Where pension CIOs are allocating assets now

Chief Investment Officers discuss strategic shifts, including a move away from alternatives towards fixed income

Where pension CIOs are allocating assets now

Pension funds are Canada’s pinnacle of ‘smart money.’ Asset managers, institutional or retail, will look to our pension funds to validate or inspire a novel strategy. You don’t need to look much further than the rise of alternative investments in the past decade, once the sole purview of the ‘maple eight’ pension funds, allocations to real estate, private equity, and private debt have become a mainstay in modern portfolios. In a moment where higher rates have shifted some of the returns profiles investors now see from different asset classes, two pension fund CIOs weighted in on how they’re allocating assets.

Aaron Bennett, CIO at the recently-formed University Pension Plan, and Blair Richards, CIO at Halifax Port, explained some of their outlooks and recent decisions at a panel discussion at the Canadian Pensions and Benefits Institute 2024 Forum in Ottawa. They highlighted some of the strategies that brought them to this present moment, and how current market conditions are forcing them to reconsider certain outlooks.

“When I think about the big things that have changed recently, a couple items stand out,” said Bennett, “One is that cash actually makes money now, raising the question of what your allocation not cash is and how you manage leverage because leverage actually costs something now. This also drives you into the idea of fixed income. We’ve increased out allocation to fixed income, meaning government bonds, to put us in a better position in terms of our liability, but also because you’re seeing a return out of fixed income now. Then there’s real estate and infrastructure.”

Bennett explained that despite some more negative headlines around real estate and infrastructure allocations, his pension fund is looking for some specific opportunities. While areas like office may be somewhat under pressure, he says that multifamily residential offers some interesting prspects, provided the details of specific assets work out.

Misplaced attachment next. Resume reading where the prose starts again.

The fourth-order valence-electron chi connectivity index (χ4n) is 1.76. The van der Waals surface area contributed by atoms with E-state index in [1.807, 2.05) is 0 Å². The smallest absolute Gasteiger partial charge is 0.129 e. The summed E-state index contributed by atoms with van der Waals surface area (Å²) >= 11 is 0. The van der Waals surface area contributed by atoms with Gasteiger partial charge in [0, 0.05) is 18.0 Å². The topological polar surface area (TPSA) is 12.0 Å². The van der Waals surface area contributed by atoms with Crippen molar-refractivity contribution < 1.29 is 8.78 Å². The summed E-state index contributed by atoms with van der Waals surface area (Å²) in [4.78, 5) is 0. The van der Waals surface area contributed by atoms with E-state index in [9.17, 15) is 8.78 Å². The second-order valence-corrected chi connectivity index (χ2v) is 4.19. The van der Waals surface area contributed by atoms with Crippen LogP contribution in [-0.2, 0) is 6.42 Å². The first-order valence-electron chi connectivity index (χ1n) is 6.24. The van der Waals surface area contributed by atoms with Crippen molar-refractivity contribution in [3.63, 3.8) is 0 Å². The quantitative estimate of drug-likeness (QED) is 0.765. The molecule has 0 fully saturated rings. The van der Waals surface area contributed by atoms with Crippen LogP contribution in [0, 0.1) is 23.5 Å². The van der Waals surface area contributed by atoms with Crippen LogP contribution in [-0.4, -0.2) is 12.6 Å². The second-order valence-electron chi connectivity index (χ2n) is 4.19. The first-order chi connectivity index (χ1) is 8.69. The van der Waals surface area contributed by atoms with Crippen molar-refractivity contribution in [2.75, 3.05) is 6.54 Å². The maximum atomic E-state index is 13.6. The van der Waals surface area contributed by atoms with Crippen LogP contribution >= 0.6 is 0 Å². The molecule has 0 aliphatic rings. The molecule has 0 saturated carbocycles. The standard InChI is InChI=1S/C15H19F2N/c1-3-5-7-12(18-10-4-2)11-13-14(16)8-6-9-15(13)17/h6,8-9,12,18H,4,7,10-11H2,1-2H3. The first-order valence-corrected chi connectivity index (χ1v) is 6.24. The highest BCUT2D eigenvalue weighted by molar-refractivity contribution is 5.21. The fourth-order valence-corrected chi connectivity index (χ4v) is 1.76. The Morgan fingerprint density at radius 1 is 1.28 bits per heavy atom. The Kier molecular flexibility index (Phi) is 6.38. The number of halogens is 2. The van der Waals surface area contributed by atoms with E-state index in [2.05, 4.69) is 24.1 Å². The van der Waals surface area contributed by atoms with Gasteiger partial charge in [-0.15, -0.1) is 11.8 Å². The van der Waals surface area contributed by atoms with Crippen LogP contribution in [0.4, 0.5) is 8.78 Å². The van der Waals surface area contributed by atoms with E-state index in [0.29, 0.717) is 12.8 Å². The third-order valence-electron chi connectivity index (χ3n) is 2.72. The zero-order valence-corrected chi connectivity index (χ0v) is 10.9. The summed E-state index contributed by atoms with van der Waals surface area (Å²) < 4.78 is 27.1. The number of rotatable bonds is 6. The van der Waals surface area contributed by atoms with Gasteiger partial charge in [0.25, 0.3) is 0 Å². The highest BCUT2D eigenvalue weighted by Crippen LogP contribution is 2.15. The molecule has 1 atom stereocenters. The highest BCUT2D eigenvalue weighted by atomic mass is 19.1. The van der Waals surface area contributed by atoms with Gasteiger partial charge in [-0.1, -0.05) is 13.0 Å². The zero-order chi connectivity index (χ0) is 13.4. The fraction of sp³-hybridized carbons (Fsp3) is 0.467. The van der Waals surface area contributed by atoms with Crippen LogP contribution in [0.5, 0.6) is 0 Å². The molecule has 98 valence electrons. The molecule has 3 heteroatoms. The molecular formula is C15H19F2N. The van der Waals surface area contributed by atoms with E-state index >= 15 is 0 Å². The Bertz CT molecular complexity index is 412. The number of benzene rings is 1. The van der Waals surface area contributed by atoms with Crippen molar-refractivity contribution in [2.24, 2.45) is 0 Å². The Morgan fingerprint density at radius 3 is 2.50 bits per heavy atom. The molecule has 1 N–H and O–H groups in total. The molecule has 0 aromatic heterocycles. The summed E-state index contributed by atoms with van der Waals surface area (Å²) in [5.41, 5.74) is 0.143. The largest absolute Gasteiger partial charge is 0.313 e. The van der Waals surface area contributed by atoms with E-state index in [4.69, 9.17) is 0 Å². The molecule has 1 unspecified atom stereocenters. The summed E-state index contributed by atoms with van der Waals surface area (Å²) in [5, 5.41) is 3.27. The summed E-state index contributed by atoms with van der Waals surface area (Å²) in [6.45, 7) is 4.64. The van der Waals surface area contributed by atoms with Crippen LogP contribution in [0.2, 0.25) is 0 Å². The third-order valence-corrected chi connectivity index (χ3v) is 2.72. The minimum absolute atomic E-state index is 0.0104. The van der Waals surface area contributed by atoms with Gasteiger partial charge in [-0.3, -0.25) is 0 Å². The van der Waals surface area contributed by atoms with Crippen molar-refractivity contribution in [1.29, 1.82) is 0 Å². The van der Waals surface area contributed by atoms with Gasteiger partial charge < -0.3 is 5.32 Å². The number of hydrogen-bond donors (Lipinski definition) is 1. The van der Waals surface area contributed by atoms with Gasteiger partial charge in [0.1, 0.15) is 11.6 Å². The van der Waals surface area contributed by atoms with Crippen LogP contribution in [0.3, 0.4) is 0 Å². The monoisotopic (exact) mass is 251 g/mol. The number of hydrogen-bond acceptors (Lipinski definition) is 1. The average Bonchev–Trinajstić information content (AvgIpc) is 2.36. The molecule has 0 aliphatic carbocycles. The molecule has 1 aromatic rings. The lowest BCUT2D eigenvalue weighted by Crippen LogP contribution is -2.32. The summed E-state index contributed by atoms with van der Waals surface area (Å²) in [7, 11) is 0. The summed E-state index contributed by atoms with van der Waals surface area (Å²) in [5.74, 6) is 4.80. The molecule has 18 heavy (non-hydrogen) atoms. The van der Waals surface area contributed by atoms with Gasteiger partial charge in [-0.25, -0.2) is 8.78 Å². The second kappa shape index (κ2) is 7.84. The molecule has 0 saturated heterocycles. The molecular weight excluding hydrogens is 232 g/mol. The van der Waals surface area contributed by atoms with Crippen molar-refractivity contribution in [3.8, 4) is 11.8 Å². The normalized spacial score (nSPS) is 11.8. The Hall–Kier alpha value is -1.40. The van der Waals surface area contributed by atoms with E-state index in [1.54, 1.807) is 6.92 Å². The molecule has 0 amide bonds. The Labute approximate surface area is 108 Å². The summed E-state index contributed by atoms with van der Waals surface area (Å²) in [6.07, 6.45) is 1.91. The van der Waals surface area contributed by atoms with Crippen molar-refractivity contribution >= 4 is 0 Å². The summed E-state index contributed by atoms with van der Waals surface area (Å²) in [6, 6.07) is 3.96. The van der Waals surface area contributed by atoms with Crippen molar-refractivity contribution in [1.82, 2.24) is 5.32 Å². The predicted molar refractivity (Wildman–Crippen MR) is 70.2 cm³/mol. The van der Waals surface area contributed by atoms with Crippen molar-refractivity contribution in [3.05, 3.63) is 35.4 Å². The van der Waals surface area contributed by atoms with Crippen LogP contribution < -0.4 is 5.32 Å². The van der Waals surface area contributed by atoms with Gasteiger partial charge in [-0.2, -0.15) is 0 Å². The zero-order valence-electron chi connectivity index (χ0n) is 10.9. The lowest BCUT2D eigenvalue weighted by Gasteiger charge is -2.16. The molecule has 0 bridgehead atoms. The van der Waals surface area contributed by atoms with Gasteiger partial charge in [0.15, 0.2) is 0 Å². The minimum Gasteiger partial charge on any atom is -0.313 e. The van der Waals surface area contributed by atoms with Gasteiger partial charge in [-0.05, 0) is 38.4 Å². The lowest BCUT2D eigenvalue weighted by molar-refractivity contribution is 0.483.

For his part, Richards highlighted what brought his pension funds to funded status over the past decade. Namely, an allocation to alternatives entered in the early 2000s. In the past five years, however, the Port of Halifax has exited more of their alternatives strategies due to complicating factors in real estate and other alts. They’re adding fixed income assets again to counterbalance.

While both Bennett and Richards have a great deal of management success under their belts, they both stressed the value of bringing in external managers and subject matter experts to consult on key strategic decisions. Bennett added that there may be a growing avenue for active management as the traditional index allocations flag somewhat or struggle with a rebalance away from highly concentrated performance drivers.

Underneath their outlooks and strategic allocations, both CIOs agreed that it’s likely inflation will rest at a higher elevated point in the next 5-10 years than it did for the decade preceding the COVID-19 pandemic. That is in part due to the ‘four Ds’ of demographics, deglobalization, decarbonization, and digitization. However, they noted that higher and more volatile inflation is still going to be single digit inflation, with the central bank two per cent target functioning more as a floor than a ceiling.

Bennet said that to manage this risk, he would love to be able to buy real return bonds from the government of Canada. However, the federal government no longer issues those products. So he looks for alternatives in the US-market with inflation-linked bonds. He also sees real estate and infrastructure as useful inflation hedges. While those assets can appear interest-rate sensitive, that sensitivity is truly dictated by the specific assets and the nature of their ability to pass through inflation. Bennet also says that commodities can be a helpful inflation hedge, despite challenges in scale related to accessing commodities.

Richards added that his pension plans have remained aware of longer-term inflation numbers resting above that two per cent target. He harkened to his own experience in the 1990s of high inflation and sky-high interest rates to inform his view. He says that by factoring in those outlooks and that experience, he has been able to capture positive opportunity.

“In 2022, our funded status improved,” Richards says. “2022 was a relatively terrific but absolutely terrible year. But because we’re conservative, we guard against big losses. We give up on the upside on other years, but in those loss years we outperform. You have to have a plan to survive.”